Gold prices were buffeted last year due to strong words between the US and North Korea. Here’s what to do next time tensions are running high.
Tensions between the US and North Korea have come in waves this past year.
Public clashes between Donald Trump and Kim Jong-un have come intermittently, buffeting gold prices and leaving investors wondering what they should do if the markets get volatile again.
And for good reason. With just a few comments, US President Donald Trump was able to significantly ratchet up hostility with North Korea last summer. After a series of hostile comments, investors — and the rest of the world — were left wondering whether nuclear war could be imminent.
Among other things, Trump said the US would meet North Korea’s threats “with fire and fury,” then followed up by saying, “[i]f North Korea does anything in terms of even thinking about attack … they can be very, very nervous.” Those statements had a major impact on gold prices, which got closer to the $1,300-per-ounce mark than they had in months.
In 2018, new spats have included a discussion of whose nuclear button is bigger, and the deployment of US B-52 bombers to Guam. Gold prices have continued to climb, and were above $1,300 at the end of January. While factors other than US/North Korea tensions helped to drive prices up, they are certainly part of the picture — read on to learn how to reap the benefits if the relationship between those two countries gets strained again.
How to cash in when tensions are running high
“When it comes to assessing political matters (especially global geopolitics like the North Korea matter), we are very humble. We know that we don’t have a unique insight that we’d choose to bet on,” Ray Dalio, manager of the world’s largest hedge fund, wrote in a LinkedIn post in mid-2017.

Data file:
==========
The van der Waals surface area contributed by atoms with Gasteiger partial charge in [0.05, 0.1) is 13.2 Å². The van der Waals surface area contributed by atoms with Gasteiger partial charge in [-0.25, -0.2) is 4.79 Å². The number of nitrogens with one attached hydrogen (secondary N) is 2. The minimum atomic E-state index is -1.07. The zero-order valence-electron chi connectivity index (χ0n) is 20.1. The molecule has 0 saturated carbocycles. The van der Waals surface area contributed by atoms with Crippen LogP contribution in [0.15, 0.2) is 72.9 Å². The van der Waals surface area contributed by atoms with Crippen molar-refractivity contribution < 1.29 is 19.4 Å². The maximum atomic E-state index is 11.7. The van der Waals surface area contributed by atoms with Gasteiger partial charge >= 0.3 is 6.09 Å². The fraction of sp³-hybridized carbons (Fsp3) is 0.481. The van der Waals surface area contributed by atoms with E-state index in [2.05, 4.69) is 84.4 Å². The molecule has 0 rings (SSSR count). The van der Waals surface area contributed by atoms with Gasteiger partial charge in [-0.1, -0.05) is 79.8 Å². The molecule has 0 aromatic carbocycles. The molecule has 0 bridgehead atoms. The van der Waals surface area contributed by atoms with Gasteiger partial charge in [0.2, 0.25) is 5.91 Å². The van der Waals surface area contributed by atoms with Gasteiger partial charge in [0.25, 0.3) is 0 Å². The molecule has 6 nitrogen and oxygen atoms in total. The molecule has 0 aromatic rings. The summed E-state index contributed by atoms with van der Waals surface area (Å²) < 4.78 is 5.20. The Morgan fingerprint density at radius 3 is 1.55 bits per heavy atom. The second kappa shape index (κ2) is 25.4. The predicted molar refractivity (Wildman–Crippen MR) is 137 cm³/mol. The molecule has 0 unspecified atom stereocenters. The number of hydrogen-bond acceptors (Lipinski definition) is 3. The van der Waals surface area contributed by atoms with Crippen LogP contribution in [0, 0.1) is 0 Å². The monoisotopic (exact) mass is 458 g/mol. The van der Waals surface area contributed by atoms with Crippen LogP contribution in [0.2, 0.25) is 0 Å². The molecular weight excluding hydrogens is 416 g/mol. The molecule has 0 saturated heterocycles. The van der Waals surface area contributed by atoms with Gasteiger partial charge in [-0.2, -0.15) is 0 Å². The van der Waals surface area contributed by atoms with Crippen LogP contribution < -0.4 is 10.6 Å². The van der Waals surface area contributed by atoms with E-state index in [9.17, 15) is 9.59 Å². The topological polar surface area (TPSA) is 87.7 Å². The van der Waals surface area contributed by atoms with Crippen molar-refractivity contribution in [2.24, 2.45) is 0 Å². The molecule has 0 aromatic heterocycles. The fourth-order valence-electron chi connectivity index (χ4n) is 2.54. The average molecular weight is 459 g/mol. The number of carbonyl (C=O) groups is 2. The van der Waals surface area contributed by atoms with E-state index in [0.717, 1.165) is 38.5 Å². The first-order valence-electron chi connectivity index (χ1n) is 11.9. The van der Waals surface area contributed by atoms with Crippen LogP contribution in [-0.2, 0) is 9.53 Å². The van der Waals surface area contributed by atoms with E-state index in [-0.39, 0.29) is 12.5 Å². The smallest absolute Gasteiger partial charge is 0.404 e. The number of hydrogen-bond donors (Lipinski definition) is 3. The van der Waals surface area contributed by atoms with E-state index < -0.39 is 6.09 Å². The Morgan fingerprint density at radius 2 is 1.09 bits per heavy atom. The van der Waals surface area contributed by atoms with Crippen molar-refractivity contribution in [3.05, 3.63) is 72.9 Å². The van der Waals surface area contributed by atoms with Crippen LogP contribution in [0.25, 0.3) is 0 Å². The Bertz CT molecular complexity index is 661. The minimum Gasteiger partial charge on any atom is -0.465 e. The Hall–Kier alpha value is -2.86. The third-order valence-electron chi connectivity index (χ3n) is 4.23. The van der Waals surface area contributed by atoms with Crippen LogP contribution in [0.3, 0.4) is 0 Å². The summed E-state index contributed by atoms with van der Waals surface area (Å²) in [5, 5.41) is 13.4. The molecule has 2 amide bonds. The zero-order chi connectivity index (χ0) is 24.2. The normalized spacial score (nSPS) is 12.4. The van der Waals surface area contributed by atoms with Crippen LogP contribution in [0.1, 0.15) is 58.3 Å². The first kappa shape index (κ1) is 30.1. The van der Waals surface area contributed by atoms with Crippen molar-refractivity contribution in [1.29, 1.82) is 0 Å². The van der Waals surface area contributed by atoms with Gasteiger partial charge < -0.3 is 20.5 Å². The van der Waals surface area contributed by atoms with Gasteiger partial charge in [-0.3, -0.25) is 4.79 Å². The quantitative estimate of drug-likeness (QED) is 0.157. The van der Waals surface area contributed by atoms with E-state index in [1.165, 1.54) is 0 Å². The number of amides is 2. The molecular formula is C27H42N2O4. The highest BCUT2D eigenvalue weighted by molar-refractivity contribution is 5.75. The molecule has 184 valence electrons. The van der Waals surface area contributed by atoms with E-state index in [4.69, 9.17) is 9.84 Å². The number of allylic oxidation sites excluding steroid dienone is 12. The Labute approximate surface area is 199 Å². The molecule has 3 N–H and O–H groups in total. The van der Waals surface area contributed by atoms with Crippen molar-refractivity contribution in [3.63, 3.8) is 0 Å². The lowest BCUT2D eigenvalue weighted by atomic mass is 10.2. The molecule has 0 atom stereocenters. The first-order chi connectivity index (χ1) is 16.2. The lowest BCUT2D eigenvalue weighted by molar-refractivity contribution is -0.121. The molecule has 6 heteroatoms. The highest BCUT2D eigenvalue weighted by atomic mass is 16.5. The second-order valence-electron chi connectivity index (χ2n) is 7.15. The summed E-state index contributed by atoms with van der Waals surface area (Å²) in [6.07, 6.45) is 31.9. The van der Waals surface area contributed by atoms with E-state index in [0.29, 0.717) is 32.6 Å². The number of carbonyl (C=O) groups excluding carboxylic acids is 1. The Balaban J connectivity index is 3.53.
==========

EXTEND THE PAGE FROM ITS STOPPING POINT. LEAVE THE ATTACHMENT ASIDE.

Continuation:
That said, Dalio went on to suggest that investors “stay liquid, stay diversified, and not be overly exposed to any particular economic outcomes.” He added, “[w]e can also say that if the above things go badly, it would seem that gold (more than other safe haven assets like the dollar, yen, and treasuries) would benefit, so if you don’t have 5-10% of your assets in gold as as hedge, we’d suggest you relook at this.”
When asked by CNBC to comment on Dalio’s call to buy gold, commodities expert Dennis Gartman, who edits and publishes the Gartman Letter, agreed wholeheartedly. “I do agree, and I think you should always have at least 5 percent in gold just in case — one never knows when geopolitical risks will arise, one never knows when something untoward will happen economically,” he said.
“So yes, you should have some part of your portfolio in [gold]. I think you should have a tad bit more than 5 or 10 percent at this point. I think the stock market looks a little vulnerable, the geopolitical circumstances are getting worse and worse. So I think that you probably need to bring that up to 10 to 15 percent rather than 5 to 10, and take that out of your position that you have in the equities market.”
Dalio and Gartman didn’t specify how exactly investors should get exposure to gold, though it’s reasonable to assume that like many other top investors they’re most interested in buying physical metal.
Buy gold equities?
That said, gold ETFs, which have been shown to be more stable, are often a popular option, and some experts have argued that it’s now a good time to buy gold stocks. For instance, Adrian Day of Adrian Day Asset Management recently commented, “this is a very good time to invest in gold and an even better time to invest in gold stocks.” Other options for gold investing include gold futures and gold IRAs.
Then again, famed investor Jim Rogers has said that investors are too bullish on gold, and that it would be better to wait until everyone is selling gold to get in. But who knows when that could be — and compared with gold’s high of $1,900 in 2012, we are seeing low gold prices that are enticing to get in on.
What do you think about gold prices and whether or not now is a good time to invest? Let us know your thoughts in the comments below.
This is an updated version of an article originally published by the Investing News Network in 2017.
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Securities Disclosure: I, Amanda Kay, currently hold no direct investment interest in any company mentioned in this article.